Colorado water year off to one of the worst starts on record

This year’s snowpack (orange) is lagging behind last winter and hovering close to the all-time record low.

November snowfall pitiful in Summit County

By Bob Berwyn

FRISCO — The first two months (October and November) of the 2013 water year have been among the driest on record in Breckenridge, where weather observer Rick Bly tracks precipitation on a daily basis, adding to a data set that goes back more than 100 years.

Bly tallied just four inches of snowfall in November, only about 20 percent of the 20.9 inches that’s average for the month. That snow melted down to just .26 inches of water, compare to the average 1.5 inches for the month.

The historic average snowfall for October and November combined is about 33 inches. This year Bly has measured just 12 inches, less than about 64 percent below the average. Less than 1 inch of moisture has accumulated for the year to-date.

“I’ve been looking through the worst of the worst,” Bly said, explaining that was looking for similarly dry years. What he found is that, so far this year is tracking even behind 1980-81, when the entire season brought only 57 inches. In that winter, October and November snowfall total 15.4 inches.

“So we’re below the worst year ever so far,” he said, adding that odds favor continued dry conditions after a dry early season. That doesn’t mean it’s a sure thing — there have been other seasons that started dry and turned wet in the heart of winter, but all things being equal, there’s not much reason to believe that the winter will bring significant drought relief.

Average snowfall for December in Breckenridge is 22.5 inches, but what we could really use is a winter like 1983, which set an all-time record with 86.9 inches in town. The driest December on record was 1911, with just 2.7 inches of snow.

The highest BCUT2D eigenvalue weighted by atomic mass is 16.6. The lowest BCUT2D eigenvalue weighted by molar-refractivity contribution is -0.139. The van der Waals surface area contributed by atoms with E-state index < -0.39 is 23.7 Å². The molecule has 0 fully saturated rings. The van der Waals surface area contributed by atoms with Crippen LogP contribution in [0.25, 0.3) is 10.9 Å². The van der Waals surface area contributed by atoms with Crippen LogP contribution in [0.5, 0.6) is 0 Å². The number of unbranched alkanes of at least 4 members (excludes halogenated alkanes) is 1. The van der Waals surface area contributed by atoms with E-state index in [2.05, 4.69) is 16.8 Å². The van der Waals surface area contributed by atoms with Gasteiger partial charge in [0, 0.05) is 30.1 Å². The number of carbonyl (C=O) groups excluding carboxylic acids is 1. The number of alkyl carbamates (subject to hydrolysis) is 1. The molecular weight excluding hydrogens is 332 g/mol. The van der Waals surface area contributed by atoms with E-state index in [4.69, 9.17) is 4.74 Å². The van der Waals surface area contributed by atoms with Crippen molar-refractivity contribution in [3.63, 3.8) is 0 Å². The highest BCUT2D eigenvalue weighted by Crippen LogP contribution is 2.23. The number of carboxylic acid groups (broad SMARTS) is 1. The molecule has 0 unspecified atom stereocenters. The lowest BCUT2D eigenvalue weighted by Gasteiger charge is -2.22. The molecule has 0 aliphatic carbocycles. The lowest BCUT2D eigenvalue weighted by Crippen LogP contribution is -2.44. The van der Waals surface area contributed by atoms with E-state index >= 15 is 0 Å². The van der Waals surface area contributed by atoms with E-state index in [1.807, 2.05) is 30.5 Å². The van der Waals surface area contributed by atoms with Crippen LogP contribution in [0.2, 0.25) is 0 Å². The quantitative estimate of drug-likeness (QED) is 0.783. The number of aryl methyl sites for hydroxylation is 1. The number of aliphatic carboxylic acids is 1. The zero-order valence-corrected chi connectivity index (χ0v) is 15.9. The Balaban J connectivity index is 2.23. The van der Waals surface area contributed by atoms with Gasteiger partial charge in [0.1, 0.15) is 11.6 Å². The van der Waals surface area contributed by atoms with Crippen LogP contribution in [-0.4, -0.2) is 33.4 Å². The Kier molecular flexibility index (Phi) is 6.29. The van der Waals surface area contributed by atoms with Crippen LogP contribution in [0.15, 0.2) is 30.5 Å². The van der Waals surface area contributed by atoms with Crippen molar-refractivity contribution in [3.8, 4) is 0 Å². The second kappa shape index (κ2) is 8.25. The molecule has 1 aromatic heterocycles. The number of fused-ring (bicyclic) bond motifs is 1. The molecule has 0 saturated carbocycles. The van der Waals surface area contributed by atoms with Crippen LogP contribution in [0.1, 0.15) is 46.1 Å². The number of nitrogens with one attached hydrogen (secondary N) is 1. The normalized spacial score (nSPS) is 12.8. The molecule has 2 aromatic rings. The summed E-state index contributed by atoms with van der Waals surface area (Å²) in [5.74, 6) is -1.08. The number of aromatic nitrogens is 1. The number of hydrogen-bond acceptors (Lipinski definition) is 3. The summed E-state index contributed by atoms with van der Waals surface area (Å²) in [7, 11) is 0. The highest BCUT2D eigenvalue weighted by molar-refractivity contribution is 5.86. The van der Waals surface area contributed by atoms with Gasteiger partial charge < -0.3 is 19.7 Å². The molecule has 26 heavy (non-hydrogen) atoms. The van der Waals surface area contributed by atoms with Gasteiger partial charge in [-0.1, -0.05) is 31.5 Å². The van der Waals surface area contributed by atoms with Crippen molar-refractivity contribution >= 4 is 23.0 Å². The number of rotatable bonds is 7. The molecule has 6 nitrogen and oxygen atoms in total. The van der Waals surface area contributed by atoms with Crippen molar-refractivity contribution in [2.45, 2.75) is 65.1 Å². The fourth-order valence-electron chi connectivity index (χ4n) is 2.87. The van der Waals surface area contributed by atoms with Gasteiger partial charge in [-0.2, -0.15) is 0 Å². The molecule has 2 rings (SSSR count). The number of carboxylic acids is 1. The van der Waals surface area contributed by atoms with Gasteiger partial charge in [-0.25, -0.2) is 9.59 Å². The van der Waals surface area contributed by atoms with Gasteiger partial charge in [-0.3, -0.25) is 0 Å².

The stats are similar in Dillon, where Denver Water tracks precipitation and temperatures on a daily basis, with records going back to 1909. In November, the observers measured just 2 inches of snow (o.2 inches of precipitation), about 20 percent of the historic average. There was measurable snow on only three days, Nov. 10, 11 and 12.

Temperatures at Dillon reaches the 50s on 15 days during November and climbed above freezing on all but three days, with the average daily high setting a new November record at 47.3 degrees, almost 7 degrees above the historic average and closer to the average temperature for April.

Nighttime lows were also well above average, with readings climbing into the teens and 20s for most of the month. As a result, the average minimum temperature was 13.7 degrees, which is 3 degrees above the historic average.

Statewide numbers reflect the Summit Country readings, with the snowpack actually shrinking during the month at many SNOTEL sites, dropping to about 40 percent of average at the end of the month.

Many of the state’s rivers and streams are flowing near historic lows, with streams farther west especially hard-hit, according to Ken Neubecker, director of the Western Rivers Institute. Attending a water conservation roundtable in Silverthorne, Neubecker said Monday that Pitkin County streams like the Crystal River and the Roaring Fork have all reached historic low flows for this time of year.

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